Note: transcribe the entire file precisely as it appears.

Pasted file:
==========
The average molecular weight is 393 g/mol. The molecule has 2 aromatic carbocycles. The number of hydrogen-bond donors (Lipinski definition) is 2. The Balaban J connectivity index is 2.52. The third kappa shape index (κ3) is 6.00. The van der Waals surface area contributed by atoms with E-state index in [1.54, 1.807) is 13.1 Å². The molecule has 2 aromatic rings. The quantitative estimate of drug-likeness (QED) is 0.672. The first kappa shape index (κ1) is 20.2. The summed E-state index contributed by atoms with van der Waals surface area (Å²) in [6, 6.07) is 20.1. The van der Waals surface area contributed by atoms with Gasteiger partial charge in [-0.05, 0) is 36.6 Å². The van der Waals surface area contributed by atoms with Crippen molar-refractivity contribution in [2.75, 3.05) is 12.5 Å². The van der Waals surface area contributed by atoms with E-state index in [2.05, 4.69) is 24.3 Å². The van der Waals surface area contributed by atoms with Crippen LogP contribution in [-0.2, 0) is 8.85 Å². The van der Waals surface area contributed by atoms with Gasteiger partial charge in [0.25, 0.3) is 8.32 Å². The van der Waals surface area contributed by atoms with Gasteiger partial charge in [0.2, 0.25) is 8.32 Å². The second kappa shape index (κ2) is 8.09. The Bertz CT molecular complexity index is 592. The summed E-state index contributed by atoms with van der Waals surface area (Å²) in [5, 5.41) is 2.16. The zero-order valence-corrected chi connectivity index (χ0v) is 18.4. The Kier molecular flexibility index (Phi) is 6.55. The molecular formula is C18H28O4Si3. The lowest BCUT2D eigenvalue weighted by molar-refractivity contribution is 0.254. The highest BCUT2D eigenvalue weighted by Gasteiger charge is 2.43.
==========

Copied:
The average molecular weight is 393 g/mol. The molecule has 2 aromatic carbocycles. The number of hydrogen-bond donors (Lipinski definition) is 2. The Balaban J connectivity index is 2.52. The third kappa shape index (κ3) is 6.00. The van der Waals surface area contributed by atoms with E-state index in [1.54, 1.807) is 13.1 Å². The molecule has 2 aromatic rings. The quantitative estimate of drug-likeness (QED) is 0.672. The first kappa shape index (κ1) is 20.2. The summed E-state index contributed by atoms with van der Waals surface area (Å²) in [6, 6.07) is 20.1. The van der Waals surface area contributed by atoms with Gasteiger partial charge in [-0.05, 0) is 36.6 Å². The van der Waals surface area contributed by atoms with Crippen molar-refractivity contribution in [2.75, 3.05) is 12.5 Å². The van der Waals surface area contributed by atoms with E-state index in [2.05, 4.69) is 24.3 Å². The van der Waals surface area contributed by atoms with Crippen LogP contribution in [-0.2, 0) is 8.85 Å². The van der Waals surface area contributed by atoms with Gasteiger partial charge in [0.25, 0.3) is 8.32 Å². The van der Waals surface area contributed by atoms with Gasteiger partial charge in [0.2, 0.25) is 8.32 Å². The second kappa shape index (κ2) is 8.09. The Bertz CT molecular complexity index is 592. The summed E-state index contributed by atoms with van der Waals surface area (Å²) in [5, 5.41) is 2.16. The zero-order valence-corrected chi connectivity index (χ0v) is 18.4. The Kier molecular flexibility index (Phi) is 6.55. The molecular formula is C18H28O4Si3. The lowest BCUT2D eigenvalue weighted by molar-refractivity contribution is 0.254. The highest BCUT2D eigenvalue weighted by Gasteiger charge is 2.43.